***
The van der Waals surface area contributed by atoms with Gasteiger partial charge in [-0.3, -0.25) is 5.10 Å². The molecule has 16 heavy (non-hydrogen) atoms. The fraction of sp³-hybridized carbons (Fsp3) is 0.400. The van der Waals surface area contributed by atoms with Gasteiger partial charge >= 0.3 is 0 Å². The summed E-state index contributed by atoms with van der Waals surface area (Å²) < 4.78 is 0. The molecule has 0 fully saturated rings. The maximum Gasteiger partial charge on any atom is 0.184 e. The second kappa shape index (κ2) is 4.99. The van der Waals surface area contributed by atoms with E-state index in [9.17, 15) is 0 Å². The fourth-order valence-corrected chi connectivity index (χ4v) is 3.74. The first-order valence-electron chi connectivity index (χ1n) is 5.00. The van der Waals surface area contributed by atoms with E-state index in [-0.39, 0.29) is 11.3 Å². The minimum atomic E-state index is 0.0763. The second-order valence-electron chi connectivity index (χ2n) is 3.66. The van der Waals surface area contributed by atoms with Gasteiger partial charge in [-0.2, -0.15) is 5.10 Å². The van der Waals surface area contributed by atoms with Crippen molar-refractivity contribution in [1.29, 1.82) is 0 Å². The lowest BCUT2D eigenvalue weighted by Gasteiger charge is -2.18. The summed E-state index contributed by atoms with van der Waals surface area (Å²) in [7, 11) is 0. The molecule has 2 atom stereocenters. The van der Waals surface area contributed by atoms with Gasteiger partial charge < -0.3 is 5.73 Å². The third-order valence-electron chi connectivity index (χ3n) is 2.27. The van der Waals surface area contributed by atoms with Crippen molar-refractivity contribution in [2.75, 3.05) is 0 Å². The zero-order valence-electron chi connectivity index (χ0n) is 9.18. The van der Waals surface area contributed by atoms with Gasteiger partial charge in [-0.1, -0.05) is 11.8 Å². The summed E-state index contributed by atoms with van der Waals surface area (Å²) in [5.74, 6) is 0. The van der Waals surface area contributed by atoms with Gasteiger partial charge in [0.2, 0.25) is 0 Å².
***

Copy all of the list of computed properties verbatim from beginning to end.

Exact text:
The van der Waals surface area contributed by atoms with Gasteiger partial charge in [-0.3, -0.25) is 5.10 Å². The molecule has 16 heavy (non-hydrogen) atoms. The fraction of sp³-hybridized carbons (Fsp3) is 0.400. The van der Waals surface area contributed by atoms with Gasteiger partial charge >= 0.3 is 0 Å². The summed E-state index contributed by atoms with van der Waals surface area (Å²) < 4.78 is 0. The molecule has 0 fully saturated rings. The maximum Gasteiger partial charge on any atom is 0.184 e. The second kappa shape index (κ2) is 4.99. The van der Waals surface area contributed by atoms with E-state index in [9.17, 15) is 0 Å². The fourth-order valence-corrected chi connectivity index (χ4v) is 3.74. The first-order valence-electron chi connectivity index (χ1n) is 5.00. The van der Waals surface area contributed by atoms with E-state index in [-0.39, 0.29) is 11.3 Å². The minimum atomic E-state index is 0.0763. The second-order valence-electron chi connectivity index (χ2n) is 3.66. The van der Waals surface area contributed by atoms with Gasteiger partial charge in [-0.2, -0.15) is 5.10 Å². The van der Waals surface area contributed by atoms with Crippen molar-refractivity contribution in [1.29, 1.82) is 0 Å². The lowest BCUT2D eigenvalue weighted by Gasteiger charge is -2.18. The summed E-state index contributed by atoms with van der Waals surface area (Å²) in [7, 11) is 0. The molecule has 2 atom stereocenters. The van der Waals surface area contributed by atoms with Gasteiger partial charge < -0.3 is 5.73 Å². The third-order valence-electron chi connectivity index (χ3n) is 2.27. The van der Waals surface area contributed by atoms with Crippen molar-refractivity contribution in [2.75, 3.05) is 0 Å². The zero-order valence-electron chi connectivity index (χ0n) is 9.18. The van der Waals surface area contributed by atoms with Gasteiger partial charge in [-0.1, -0.05) is 11.8 Å². The summed E-state index contributed by atoms with van der Waals surface area (Å²) in [5.74, 6) is 0. The van der Waals surface area contributed by atoms with Gasteiger partial charge in [0.2, 0.25) is 0 Å².